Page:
Rosenblum, other AGs reach $700 million agreement with Google over Android lawsuit
Oregon was among the dozens of attorneys general who settled with Google. (Courtesy of Ellen Rosenblum)
More than 50 attorneys general have reached a $700 million agreement with Google in a lawsuit over the search engine’s behavior with its Google Play Store.
“Every company is required to play by the rules, from the smallest of mom-and-pop shops to the biggest brands on the planet, and this settlement demonstrates that principle as clear as day,” Oregon Attorney General Ellen Rosenblum said in a statement that was echoed by others.
“As a result of this agreement, people who were harmed by these practices will be reimbursed, and Google will stop its anticompetitive practices. I will always fight to protect competition to keep prices lower and foster innovation,” said Attorney General Josh Stein, who is running for governor in North Carolina, said in a statement.
Attorneys general sued Google in 2021, arguing it monopolized the Android app distribution and its payment processing method. The lawsuit alleged Google crowded out competitors from having their apps being preloaded on Android devices by signing anti-competitive contracts and buying out app developers who could have been rivals. It also claimed Google erected tech barriers that dissuaded consumers from downloading other apps to their Androids.
Per the agreement, Google will pay $630 million in restitution to those who spent money in the Google Play Store between August 2016 and September 2023. Google also will pay states $70 million.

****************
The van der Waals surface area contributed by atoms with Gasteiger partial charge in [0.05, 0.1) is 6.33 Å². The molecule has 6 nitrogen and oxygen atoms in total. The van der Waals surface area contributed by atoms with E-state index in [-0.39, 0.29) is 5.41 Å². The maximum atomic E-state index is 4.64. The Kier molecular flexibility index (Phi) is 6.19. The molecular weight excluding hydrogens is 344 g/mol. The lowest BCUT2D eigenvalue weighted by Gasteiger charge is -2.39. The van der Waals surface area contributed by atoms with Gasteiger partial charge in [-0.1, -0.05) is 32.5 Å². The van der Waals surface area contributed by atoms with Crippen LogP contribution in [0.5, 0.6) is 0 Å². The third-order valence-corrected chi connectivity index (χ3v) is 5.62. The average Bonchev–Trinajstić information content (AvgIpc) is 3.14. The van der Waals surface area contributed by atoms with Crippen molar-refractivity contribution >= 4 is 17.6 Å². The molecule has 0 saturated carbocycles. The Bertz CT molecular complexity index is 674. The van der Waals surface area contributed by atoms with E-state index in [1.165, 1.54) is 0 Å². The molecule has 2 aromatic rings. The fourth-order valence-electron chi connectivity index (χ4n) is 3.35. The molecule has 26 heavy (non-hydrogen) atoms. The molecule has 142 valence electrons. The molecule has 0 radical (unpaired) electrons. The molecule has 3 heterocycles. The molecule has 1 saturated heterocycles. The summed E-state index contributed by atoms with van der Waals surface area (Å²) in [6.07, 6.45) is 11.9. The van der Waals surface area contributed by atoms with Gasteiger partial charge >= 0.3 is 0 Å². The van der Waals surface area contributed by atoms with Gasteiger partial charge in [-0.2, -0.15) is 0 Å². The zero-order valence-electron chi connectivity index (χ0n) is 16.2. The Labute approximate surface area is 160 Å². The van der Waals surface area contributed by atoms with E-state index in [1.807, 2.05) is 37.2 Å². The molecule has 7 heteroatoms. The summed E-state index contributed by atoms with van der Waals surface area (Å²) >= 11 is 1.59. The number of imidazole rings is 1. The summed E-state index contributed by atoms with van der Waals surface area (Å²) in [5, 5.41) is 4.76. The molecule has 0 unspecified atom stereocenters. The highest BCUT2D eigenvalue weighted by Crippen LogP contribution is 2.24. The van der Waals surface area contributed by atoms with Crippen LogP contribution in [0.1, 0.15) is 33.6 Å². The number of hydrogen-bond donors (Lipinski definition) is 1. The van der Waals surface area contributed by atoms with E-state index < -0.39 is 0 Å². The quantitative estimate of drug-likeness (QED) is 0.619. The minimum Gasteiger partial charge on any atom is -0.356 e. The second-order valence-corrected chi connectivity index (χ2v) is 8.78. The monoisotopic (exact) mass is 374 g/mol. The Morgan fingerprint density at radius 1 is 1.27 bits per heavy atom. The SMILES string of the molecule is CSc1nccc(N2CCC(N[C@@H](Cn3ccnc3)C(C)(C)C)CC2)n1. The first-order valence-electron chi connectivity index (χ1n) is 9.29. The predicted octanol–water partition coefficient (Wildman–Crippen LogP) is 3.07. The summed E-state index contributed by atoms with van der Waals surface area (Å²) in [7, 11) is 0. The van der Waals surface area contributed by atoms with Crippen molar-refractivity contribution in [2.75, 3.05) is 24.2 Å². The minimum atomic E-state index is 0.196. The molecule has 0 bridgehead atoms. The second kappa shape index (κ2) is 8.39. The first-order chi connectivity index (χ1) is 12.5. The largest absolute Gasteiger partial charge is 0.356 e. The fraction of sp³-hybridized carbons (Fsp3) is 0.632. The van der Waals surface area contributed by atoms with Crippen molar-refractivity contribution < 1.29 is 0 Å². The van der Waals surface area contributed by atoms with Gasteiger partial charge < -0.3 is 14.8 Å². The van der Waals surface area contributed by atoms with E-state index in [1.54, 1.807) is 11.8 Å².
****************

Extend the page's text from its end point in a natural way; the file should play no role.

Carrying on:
Those eligible for money from Google do not have to submit a claim. They’ll get automatic payments through PayPal or Venmo, or they can choose to get a check or ACH transfer. Stein’s office said they will provide more information about how to claim the money at a later date.
The settlement isn’t just about the money. Google, which in 2020 became the third American tech company to reach a $1 trillion valuation, also has to change its business practices. Some of those reforms are:
Allowing developers to send consumers to alternative, non-Google billing systems by advertising cheaper prices for at least the next five yearsNot entering contracts that mandate the Google Play Store to be the exclusive app pre-loaded on a device or Home Screen for at least five yearsSubmitting compliance reports for at least the next five years to an independent watchdog who will make sure Google is not reverting back to anticompetitive behavior
Click here to read a copy of the settlement and the rest of the reforms Google is required to make.
GET THE MORNING HEADLINES DELIVERED TO YOUR INBOX
NC Newsline and Oregon Capital Chronicle are part of States Newsroom, a nonprofit news network supported by grants and a coalition of donors as a 501c(3) public charity. NC Newsline maintains editorial independence. Contact Editor Rob Schofield for questions: [email protected]. Follow NC Newsline on Facebook and Twitter.
Our stories may be republished online or in print under Creative Commons license CC BY-NC-ND 4.0. We ask that you edit only for style or to shorten, provide proper attribution and link to our web site.